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U.S. to Give Lost or Stolen Passport Information to Interpol

May 7, 2004

U.S. to Give Lost or Stolen Passport Information to Interpol
May 7, 2004 – According to CNN, the United States will provide information on some 400,000 lost or stolen passports to the world police body Interpol in an effort to keep the documents from being used by terrorists, the U.S. State Department said on Thursday.

"The United States is joining many other countries in providing current information on issued passports reported lost or stolen to the Interpol lost and stolen document database which is available to border authorities worldwide," said State Department spokesman Richard Boucher.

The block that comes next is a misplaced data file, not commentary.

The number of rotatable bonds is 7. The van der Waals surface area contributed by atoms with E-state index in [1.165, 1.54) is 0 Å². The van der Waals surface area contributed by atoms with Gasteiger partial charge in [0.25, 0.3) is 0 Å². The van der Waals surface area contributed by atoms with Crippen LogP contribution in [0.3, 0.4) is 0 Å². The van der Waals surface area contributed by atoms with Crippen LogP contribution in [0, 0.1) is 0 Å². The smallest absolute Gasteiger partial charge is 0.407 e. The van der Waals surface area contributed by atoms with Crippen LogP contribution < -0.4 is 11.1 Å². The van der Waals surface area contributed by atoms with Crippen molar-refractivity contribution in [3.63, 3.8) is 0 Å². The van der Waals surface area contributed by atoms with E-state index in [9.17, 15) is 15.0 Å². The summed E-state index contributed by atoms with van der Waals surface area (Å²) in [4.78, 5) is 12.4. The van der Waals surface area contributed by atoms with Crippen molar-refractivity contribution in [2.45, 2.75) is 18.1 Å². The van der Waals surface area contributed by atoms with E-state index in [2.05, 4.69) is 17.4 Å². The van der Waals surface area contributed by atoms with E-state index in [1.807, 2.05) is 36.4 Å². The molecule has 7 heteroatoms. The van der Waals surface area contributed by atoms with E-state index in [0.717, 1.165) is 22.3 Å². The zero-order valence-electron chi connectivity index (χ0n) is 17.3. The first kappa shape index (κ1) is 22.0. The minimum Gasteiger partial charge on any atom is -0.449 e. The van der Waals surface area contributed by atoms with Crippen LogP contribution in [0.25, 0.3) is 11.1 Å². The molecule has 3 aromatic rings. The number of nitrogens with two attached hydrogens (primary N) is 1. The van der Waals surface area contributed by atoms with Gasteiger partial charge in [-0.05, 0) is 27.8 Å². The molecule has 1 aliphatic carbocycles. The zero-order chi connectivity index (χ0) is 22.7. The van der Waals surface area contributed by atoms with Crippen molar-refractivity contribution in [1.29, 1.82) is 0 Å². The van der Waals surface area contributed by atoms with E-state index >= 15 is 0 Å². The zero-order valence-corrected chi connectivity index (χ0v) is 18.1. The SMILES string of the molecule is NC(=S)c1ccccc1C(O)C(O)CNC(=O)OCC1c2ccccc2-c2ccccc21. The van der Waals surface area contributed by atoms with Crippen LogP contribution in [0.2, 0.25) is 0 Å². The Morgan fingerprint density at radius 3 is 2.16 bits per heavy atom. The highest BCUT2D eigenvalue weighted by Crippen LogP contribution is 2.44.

"We believe this is a significant step in the direction of curbing not only terrorism but also identity theft and other types of identity fraud."

The statement said that in order to protect the original passport holder’s privacy, only the passport number, country of issuance and document type would be provided to Interpol.

Interpol Secretary-General Ronald Noble told Reuters last week that most countries fail to supply the Lyon, France-based body with details of stolen passports, suggesting this was a major loophole that had to be addressed to help prevent attacks.

Noble said only 39 of Interpol’s 181 member states were contributing information on stolen documents to its database and only 47 had accessed it so far.

The system enables police and immigration officials to check whether a travel document is stolen by typing its number into a computer. The process takes only seconds via I-24/7, a new, encrypted Internet-based network that Interpol has introduced in 100 countries so far.

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